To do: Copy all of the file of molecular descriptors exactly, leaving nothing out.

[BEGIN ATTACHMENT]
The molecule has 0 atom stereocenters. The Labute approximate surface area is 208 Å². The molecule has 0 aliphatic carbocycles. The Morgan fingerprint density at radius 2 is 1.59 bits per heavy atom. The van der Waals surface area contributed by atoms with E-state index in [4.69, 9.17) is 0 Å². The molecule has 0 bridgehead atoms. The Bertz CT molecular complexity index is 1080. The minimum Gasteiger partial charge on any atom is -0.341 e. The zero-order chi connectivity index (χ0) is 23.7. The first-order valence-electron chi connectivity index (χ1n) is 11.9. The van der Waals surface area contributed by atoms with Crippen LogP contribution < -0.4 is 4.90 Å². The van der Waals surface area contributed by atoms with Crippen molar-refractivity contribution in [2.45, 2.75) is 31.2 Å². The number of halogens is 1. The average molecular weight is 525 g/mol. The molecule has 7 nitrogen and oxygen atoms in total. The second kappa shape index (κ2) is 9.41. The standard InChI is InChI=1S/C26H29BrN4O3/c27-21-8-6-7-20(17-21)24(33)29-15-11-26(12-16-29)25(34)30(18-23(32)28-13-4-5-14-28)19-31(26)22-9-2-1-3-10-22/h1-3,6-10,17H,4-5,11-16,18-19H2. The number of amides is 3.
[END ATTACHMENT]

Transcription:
The molecule has 0 atom stereocenters. The Labute approximate surface area is 208 Å². The molecule has 0 aliphatic carbocycles. The Morgan fingerprint density at radius 2 is 1.59 bits per heavy atom. The van der Waals surface area contributed by atoms with E-state index in [4.69, 9.17) is 0 Å². The molecule has 0 bridgehead atoms. The Bertz CT molecular complexity index is 1080. The minimum Gasteiger partial charge on any atom is -0.341 e. The zero-order chi connectivity index (χ0) is 23.7. The first-order valence-electron chi connectivity index (χ1n) is 11.9. The van der Waals surface area contributed by atoms with Crippen LogP contribution < -0.4 is 4.90 Å². The van der Waals surface area contributed by atoms with Crippen molar-refractivity contribution in [2.45, 2.75) is 31.2 Å². The number of halogens is 1. The average molecular weight is 525 g/mol. The molecule has 7 nitrogen and oxygen atoms in total. The second kappa shape index (κ2) is 9.41. The standard InChI is InChI=1S/C26H29BrN4O3/c27-21-8-6-7-20(17-21)24(33)29-15-11-26(12-16-29)25(34)30(18-23(32)28-13-4-5-14-28)19-31(26)22-9-2-1-3-10-22/h1-3,6-10,17H,4-5,11-16,18-19H2. The number of amides is 3.